The use of IGBTs as switches is of advantage in a frequency range of 1 to 50 kHz, since these within the prior art can switch a sufficiently high current with the parallel connection of two bridges. To attain a frequency range of 50 to 500 kHz, instead of the IGBTs, so-called MOSFETs, should be used, since these can switch faster. Of disadvantage when using MOSFETs is their capability of switching lower currents, such that several MOSFETs must be connected in parallel. An increase of the switching frequency with unchanged pulse switch-on width, thus a reduction of the interspace time, can also be attained through the addition of an additional bridge and alternating driving, as has already been discussed in FIG. 5.

The transformer 14 plays a significant role for the function of the configuration according to the invention. In order to be able to attain the required behavior, it is absolutely necessary that the leakage inductance of transformer 14 is kept as low as feasible. Transformer 14 should be laid out such that this leakage inductance is in every case less than 50 μH, or, even better, less than 10 μH. This requires that the transformation ratios are small, which the present generator concept makes possible. The transformation ratio should not be more than 1:2 or even better be less than 1:1.5. The core material 27 in the case of the present frequencies is fabricated of ferrite and is combined of several cores 27, in order to reach the necessary core volume. For a typical embodiment example of a generator configuration according to the invention with an operating frequency of 25 to 50 kHz and a transferred power of 50 kW the following transformer implementation was realized:

The core 27 is comprised of ferrite material, with nine pieces being arranged one after the other as E-core pairs 80/38/20.

The transformation ratio of the winding was 8:9 windings. The primary voltage was settable from 0 to 725 V (amplitude) and the primary current 0 to 170 A (amplitude) at converter 7, the rectifier mean value of the current was 0 to 36 A. The copper resistance at the primary side was approximately 7 mOhm at 100° C. and at the secondary side approximately 15 mOhm at 100° C. and the leakage inductance, measured at the primary side, corresponded to approximately 2 μH. To attain the low leakage, two parallel-connected primary windings 21, 22 were disposed symmetrically in the winding window to the secondary winding 23, thus they were interleaved. Potentially occurring displacement currents between primary and secondary side are carried off by the screen sheets 24 between the windings, which [sheets] are disposed between insulating sheets 25. This implementation of the transformer winding is depicted in cross section in FIG. 9.

The interspace time between two successive pulses is conventionally in the range of a few microseconds, but can be reduced to a minimum of 0.5 μs. This time should be allowed to pass before the transistors are opened again in order to avoid potential shortcircuits between the two switching transistors.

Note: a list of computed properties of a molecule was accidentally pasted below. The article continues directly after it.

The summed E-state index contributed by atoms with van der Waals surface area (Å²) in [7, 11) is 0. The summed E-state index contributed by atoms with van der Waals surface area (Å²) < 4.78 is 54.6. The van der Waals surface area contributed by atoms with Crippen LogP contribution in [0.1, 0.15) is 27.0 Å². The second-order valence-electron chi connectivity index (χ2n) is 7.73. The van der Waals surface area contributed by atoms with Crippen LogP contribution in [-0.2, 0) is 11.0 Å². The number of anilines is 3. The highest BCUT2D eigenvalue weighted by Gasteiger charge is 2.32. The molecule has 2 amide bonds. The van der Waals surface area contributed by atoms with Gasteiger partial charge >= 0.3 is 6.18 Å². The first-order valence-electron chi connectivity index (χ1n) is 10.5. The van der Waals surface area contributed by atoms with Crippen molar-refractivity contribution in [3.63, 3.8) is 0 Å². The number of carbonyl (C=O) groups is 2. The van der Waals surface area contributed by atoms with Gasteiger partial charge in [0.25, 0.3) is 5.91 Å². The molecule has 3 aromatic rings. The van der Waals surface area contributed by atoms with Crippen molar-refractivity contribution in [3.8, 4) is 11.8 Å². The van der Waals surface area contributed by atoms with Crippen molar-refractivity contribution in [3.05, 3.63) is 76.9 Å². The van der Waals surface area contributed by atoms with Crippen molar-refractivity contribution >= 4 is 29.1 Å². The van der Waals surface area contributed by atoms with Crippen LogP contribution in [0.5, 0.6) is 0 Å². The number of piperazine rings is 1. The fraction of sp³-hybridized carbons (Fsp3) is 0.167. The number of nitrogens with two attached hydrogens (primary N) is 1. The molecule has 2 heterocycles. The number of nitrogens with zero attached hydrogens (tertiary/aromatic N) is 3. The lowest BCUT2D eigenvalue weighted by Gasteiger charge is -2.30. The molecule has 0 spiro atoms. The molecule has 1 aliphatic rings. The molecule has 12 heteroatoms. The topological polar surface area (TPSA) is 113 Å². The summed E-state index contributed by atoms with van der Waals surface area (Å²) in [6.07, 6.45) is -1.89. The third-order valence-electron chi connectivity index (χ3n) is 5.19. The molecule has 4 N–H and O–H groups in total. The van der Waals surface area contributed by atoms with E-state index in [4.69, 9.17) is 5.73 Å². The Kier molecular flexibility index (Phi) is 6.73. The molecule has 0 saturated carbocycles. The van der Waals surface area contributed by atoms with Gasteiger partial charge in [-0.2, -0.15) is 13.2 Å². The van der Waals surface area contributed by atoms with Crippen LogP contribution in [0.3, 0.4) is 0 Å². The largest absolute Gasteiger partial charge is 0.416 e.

It is known that for the ignition of the plasma a voltage superelevation is necessary, which the generator alone does not deliver without additional measures. Either additional plasma ignition devices can be employed or an LC section can be disposed at the output of the generator or be developed as a parasitic configuration, whereby via a resonant voltage increase on the formed oscillator circuit an ignition voltage is attained during the starting. After the ignitition has taken place, the plasma continues to burn without additional measures even during the pulse interspaces. As has already been described, the generator according to the invention is specifically suitable for the production of reactive layers with the aid of vacuum sputtering processes. In particular, if poorly conducting layers or even dielectric layers are to be reactively sputtered from the metallic target, it is feasible with the present generator to realize layers of high quality under the production conditions. The generator is especially suitable for those reactive applications, in which special crystalline layer properties are demanded. This applies in particular with materials such as SiO2, ZrO2 and Al2O3. Especially with Al2O3, which may occur in different crystalline modifications, the generator according to the invention makes feasible realizing a process management which selectively permits the preferred crystalline modification. Especially for the application of hard material layers in wear-and-tear protection applications, where special hard layers with degrees of hardness greater than 2200 HK are necessary, the generator according to the invention can be employed with advantage. It was possible with the present generator to deposit in a vacuum coating installation crystalline aluminum oxide selectively with the aid of magnetron sputtering. As the coating installation a commercial installation with the designation BAI 1200, Balzers, Liechtenstein was used (U.S. Pat. No. 5,709,784). FIG. 10 depicts schematically and in cross section the installation configuration used. Two rectangular magnetron cathodes 3, 3′ were employed with targets of aluminum with high purity of 99.9995% and an area of 430 mm2 each. The two magnetron sputter sources 3, 3′ are disposed closely adjacent next to one another on a flange and each tilted at an angle of 15° one with respect to the other. Both cathodes are electrically insulated and connected to the two outputs 26, 26′ of the generator. Consequently, in each instance one of the targets is switched as cathode, while at the same time interval the other target was cross-switched as anode. According to the electrical implementation of the generator, during the pulse interspace the two cathodes were electrically shortcircuited against one another. The typical values realized for the embodiment example for the generator were again summarized for an overview in Table 1. Listed are here also in comparison the significantly realizable values for this process technique.